With a stellar senior season at Beech High School in Tennessee, Chase Burns has put himself firmly in the top 10 among prep pitchers entering the MLB Draft. Some teams prefer college arms especially early in the draft, but the upside of the big right-hander is undeniable and there is a chance he cracks the first round.
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Chase Burns, RHP, Beech HS (TN)
Weight: 210 lbs.
High School Stats: 43.1 IP, 0.81 ERA, 0.60 WHIP 106/14 K/BB rate
Burns put himself on the map last summer when he popped triple digits on the showcase circuit. He followed that up with an excellent senior year at Beech HS. The 18-year-old is committed to Tennessee, but if he is selected in the top 50, which I think he will be, Burns won’t be walking onto campus this fall.
When you can throw a fastball at 100 mph, you are going to turn some heads. Burns can do that as an 18-year-old, although he generally sits in the mid-90s. It also has some decent ride to it and it plays well at the top of the zone. His slider has good horizontal movement, and he throws it 82-86. It is a solid weapon against right-handers and he can backdoor it against lefties. Burns has good control over his curve and can throw it for strikes. It is an upper-70s offering and a good third pitch with a significant velocity difference off his heater.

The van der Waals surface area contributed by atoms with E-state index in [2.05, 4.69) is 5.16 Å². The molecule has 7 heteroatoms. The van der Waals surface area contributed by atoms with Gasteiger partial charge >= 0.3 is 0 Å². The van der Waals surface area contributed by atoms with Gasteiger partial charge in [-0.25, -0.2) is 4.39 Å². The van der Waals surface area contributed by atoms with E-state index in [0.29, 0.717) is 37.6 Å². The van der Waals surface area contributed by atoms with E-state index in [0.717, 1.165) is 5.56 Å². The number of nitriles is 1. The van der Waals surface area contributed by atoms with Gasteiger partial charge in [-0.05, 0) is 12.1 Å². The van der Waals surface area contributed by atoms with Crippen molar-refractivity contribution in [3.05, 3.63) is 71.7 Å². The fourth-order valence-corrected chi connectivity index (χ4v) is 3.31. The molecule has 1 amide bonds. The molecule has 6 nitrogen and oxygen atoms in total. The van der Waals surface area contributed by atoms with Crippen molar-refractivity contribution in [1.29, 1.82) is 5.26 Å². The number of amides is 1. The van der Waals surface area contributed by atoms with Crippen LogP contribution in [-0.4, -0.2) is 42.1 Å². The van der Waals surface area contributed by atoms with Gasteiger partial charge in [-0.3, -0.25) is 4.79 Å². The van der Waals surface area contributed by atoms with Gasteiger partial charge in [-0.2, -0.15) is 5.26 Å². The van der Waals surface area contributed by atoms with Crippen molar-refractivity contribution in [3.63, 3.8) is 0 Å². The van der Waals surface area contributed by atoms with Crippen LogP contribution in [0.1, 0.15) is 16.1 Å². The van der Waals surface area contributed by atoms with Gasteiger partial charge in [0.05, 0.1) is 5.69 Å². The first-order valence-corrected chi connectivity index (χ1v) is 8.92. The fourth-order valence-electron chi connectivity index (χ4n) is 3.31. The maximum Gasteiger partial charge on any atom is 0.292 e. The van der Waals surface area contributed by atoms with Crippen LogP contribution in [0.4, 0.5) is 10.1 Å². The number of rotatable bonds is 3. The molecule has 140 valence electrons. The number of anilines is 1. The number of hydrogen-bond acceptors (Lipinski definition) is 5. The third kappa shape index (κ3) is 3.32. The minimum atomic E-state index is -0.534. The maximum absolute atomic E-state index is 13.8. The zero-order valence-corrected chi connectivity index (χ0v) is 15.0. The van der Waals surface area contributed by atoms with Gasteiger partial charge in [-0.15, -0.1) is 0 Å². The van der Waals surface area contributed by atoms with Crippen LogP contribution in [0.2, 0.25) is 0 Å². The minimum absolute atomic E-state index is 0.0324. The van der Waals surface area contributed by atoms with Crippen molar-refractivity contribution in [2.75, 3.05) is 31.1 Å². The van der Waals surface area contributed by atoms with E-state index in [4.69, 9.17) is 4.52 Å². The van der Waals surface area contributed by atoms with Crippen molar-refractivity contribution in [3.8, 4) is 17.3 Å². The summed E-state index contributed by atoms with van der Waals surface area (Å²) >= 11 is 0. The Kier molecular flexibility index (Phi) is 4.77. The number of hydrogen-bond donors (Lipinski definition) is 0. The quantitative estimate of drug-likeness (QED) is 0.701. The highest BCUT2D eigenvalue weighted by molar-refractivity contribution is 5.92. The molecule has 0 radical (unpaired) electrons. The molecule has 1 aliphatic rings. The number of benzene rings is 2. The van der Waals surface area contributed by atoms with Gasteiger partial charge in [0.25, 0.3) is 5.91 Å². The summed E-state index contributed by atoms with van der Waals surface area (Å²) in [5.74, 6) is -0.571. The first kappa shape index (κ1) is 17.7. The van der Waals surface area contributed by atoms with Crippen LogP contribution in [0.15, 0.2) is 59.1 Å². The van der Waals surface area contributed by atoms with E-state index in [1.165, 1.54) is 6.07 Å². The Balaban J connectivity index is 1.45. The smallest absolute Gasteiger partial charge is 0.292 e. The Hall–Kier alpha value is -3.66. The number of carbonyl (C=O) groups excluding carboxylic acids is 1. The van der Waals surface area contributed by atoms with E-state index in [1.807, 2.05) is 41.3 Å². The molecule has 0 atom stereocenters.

He has an easy delivery without too much effort and engages his strong lower half very well. Burns has good mechanics by using his legs which takes some stress off of his arm. The Tennessee prepster is also built for innings at 6-foot-4 and 210 pounds with even more filling out to do.
Burns, like most prep pitchers, has some work to do on his command. While he can throw his top three pitches for strikes, they get flat at times and can catch too much of the plate. His changeup flashes average but often has little movement to it. While his delivery is strong and repeatable, his arm action is a bit long which allows the hitter to pick up the ball earlier. Some scouts also believe he has reliever risk due to the long delivery and some max effort on his fastball.
Pro Comparison: Jon Gray
Burns is the same size as the Colorado Rockies’ starter. They also have a similar pitch mix with Gray throwing a fastball-slider-curveball combination. Both pitchers bring their fastball at about 95 mph on average. Gray has shortened up his arm action more recently and incorporated a changeup in his last couple of seasons. Burns has the potential to be even better, especially if his home games aren’t in Coors Field.
Draft Projection: Round 1, Pick 35, Cincinnati Reds
Burns has the potential to be dominant. He is just out of High School and maybe a little raw, but he already shows good feel and with some refinement over the next couple of years, could turn into an ace. Plus, we all know the Reds have no problem drafting flamethrowing High School pitchers (see Hunter Greene). I have them taking Gavin Williams at number 30 and along with Burns, Greene, and Nick Lodolo, Cincinnati’s rotation could be a force to be reckoned with for years to come.
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